China’s stock market was born in the 19th century, abolished and reborn in the 20th century and in the first decade of the 21st has expanded to an unprecedented scale and importance. The market has been of intense interest to international investors, both long ago and recently, while remaining notable for its volatility, both in its stock price movements and in the turbulent shifts of China’s political and regulatory environment.
The prospects and concerns facing investors in the Chinese stock market today have parallels in issues that confronted market players in the late 19th and early 20th centuries. Such recurrent themes include the vast growth potential of the huge country and the focus of Chinese reformers on developing the stock market. But other persistent features are daunting: the difficulties of obtaining accurate information about China’s companies and economy; and the market’s exposure to opaque and unpredictable politics.
In the past several years, China’s stock market has taken investors on a wild ride. The Shanghai Stock Exchange’s SSE Composite Index, which opened 2006 at 1,161, soared to a peak of 6,124 in October 2007 before plunging to 1,706 in November 2008. In early 2010 the index was back above 3,000, but hovered below 2,500 in early July following Chinese officials’ June announcement of a more flexible exchange-rate policy.
In historical context, these sharp swings were not an anomaly. Indeed, volatility has been a salient feature of China’s stock market from its 19th-century beginnings.
In the aftermath of the mid-19th-century Opium Wars, China’s port cities were increasingly under foreign influence or control. Under the banner of the “Self-Strengthening Movement,” Chinese reformers sought to adopt Western ideas as a means of putting China on a stronger footing vis-?-vis foreign powers. One such concept was the financing of companies through tradable stock.
In the 1860s, reformer Yung Wing, the first Chinese to graduate from an American university (Yale ’54), proposed the equity financing of a Chinese steamship line. This idea took form in 1872 with the founding of the China Merchants’ Steamship Navigation Company, based in Shanghai. Soon, other equity-financed firms were established and stock trading became a growth industry in the city.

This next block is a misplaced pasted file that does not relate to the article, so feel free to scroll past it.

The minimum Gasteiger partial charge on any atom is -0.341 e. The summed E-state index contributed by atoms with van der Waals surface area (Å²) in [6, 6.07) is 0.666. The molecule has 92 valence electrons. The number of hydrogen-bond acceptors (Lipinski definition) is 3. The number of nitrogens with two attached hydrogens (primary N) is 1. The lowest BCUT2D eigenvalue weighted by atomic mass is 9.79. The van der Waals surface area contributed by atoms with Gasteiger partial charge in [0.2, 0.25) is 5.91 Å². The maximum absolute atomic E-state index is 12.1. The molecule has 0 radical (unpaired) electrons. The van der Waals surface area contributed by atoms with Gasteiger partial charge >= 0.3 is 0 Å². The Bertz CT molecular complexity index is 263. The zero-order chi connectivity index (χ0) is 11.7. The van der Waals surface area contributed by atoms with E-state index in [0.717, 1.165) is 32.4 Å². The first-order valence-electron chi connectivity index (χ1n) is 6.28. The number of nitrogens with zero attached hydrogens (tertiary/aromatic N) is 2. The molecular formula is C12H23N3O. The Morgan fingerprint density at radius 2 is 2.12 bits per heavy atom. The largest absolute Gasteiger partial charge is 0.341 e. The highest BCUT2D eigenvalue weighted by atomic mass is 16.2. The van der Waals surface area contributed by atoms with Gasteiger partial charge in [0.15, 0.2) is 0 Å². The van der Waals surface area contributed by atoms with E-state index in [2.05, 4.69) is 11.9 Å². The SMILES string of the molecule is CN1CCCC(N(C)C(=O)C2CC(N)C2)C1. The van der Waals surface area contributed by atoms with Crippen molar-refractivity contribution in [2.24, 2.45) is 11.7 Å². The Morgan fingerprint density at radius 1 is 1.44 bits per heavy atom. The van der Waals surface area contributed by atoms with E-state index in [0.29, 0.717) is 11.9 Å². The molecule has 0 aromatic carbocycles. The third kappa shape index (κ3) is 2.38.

Such companies were operated in accordance with a slogan of “Official Supervision and Merchant Management.” This meant they were subject to a high degree of involvement by officials of the imperial government, which added an element of unpredictability as firms navigated the bureaucratic maze of permits, fees, loans and official patronage or disfavor.
In the early 1880s, the nascent Shanghai stock market experienced its first boom and bust, driven largely by speculation in mining shares. The number of publicly traded firms jumped from 10 to 29 and then dropped to 12. The market at this time operated on an over-the-counter basis with much participation by Chinese investors. The collapse cut share prices roughly in half and dampened Chinese interest in stock trading for years, as evidenced by a drop-off in coverage of the subject in Chinese-language newspapers.
However, Shanghai’s stock market continued to develop, with growing involvement by foreign investors. Trading increasingly occurred on organized exchanges. The first of these, the Shanghai Share Broker’s Association, opened in 1891, forming the nucleus of what would become the Shanghai Stock Exchange. The heavy participation by foreigners stirred some resentment among the Chinese. In 1904, China’s Ministry of Commerce revamped the commercial code to promote the development of domestic companies and make it harder for foreign investors to take control.
The imperial Qing dynasty came to an end in 1911, and at the start of the following year China officially became a republic. Power over the next few decades would flow back and forth between the central government and regional warlords. Shanghai’s equity market showed some resilience to political turmoil, however. Booms in cotton and rubber shares buoyed the market in the 1920s and trading continued through the 1930s even as the invading Japanese army spread through northern China.
In early December 1941, Japan’s attacks at Pearl Harbor and elsewhere spread war throughout the Pacific. On Monday, Dec. 8, Japanese forces occupied Shanghai. The previous Friday would be the market’s last trading day until 1946.
The revival of the market after World War II was short-lived. In 1949, China’s Communists won the country’s civil war and established the People’s Republic of China. Many Chinese brokers and bankers fled to Hong Kong, further spurring the development of capital markets that had existed in the British colony for decades. A stock market would also develop in Taiwan in the 1950s under the exiled Nationalist government. But on the Maoist mainland, stock trading was abolished along with capitalism in general.
A Market Reborn
In 1978, with Chairman Mao dead and hard-line Maoists in political eclipse, China began experimenting with economic reforms. Stock trading did not immediately appear on the agenda, as early reforms focused on more basic matters such as allowing farmers to sell crops grown on household plots rather than collective land. By the mid-1980s, though, some state-owned companies were edging toward making equity offerings.
A milestone was reached in November 1984 when the Shanghai Feile Acoustics Company issued shares. Soon, over-the-counter share trading was under way in a room at the Shanghai Trust Company. In 1986, John Phelan, chairman of the New York Stock Exchange, visited this nascent operation and pointed out that his sprawling institution had begun without even so much as a room, under a Wall Street buttonwood tree in 1792.